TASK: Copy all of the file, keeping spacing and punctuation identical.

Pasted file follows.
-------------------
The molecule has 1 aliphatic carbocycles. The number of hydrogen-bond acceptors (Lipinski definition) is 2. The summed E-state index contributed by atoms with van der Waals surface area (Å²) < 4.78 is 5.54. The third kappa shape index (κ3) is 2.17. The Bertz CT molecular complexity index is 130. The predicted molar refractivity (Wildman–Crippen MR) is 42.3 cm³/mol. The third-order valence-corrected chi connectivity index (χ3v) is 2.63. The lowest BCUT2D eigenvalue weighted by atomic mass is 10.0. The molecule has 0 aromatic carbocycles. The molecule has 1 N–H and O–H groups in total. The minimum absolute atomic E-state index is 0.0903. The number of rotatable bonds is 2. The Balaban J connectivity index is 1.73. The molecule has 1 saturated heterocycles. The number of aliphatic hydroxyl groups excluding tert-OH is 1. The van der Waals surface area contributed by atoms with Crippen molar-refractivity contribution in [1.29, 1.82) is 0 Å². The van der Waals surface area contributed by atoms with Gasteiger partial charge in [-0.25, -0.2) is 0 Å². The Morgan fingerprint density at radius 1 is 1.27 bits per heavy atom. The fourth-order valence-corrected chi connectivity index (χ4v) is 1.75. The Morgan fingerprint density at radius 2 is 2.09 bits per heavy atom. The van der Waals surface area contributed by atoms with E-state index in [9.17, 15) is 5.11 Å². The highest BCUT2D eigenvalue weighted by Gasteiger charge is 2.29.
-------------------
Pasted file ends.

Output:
The molecule has 1 aliphatic carbocycles. The number of hydrogen-bond acceptors (Lipinski definition) is 2. The summed E-state index contributed by atoms with van der Waals surface area (Å²) < 4.78 is 5.54. The third kappa shape index (κ3) is 2.17. The Bertz CT molecular complexity index is 130. The predicted molar refractivity (Wildman–Crippen MR) is 42.3 cm³/mol. The third-order valence-corrected chi connectivity index (χ3v) is 2.63. The lowest BCUT2D eigenvalue weighted by atomic mass is 10.0. The molecule has 0 aromatic carbocycles. The molecule has 1 N–H and O–H groups in total. The minimum absolute atomic E-state index is 0.0903. The number of rotatable bonds is 2. The Balaban J connectivity index is 1.73. The molecule has 1 saturated heterocycles. The number of aliphatic hydroxyl groups excluding tert-OH is 1. The van der Waals surface area contributed by atoms with Crippen molar-refractivity contribution in [1.29, 1.82) is 0 Å². The van der Waals surface area contributed by atoms with Gasteiger partial charge in [-0.25, -0.2) is 0 Å². The Morgan fingerprint density at radius 1 is 1.27 bits per heavy atom. The fourth-order valence-corrected chi connectivity index (χ4v) is 1.75. The Morgan fingerprint density at radius 2 is 2.09 bits per heavy atom. The van der Waals surface area contributed by atoms with E-state index in [9.17, 15) is 5.11 Å². The highest BCUT2D eigenvalue weighted by Gasteiger charge is 2.29.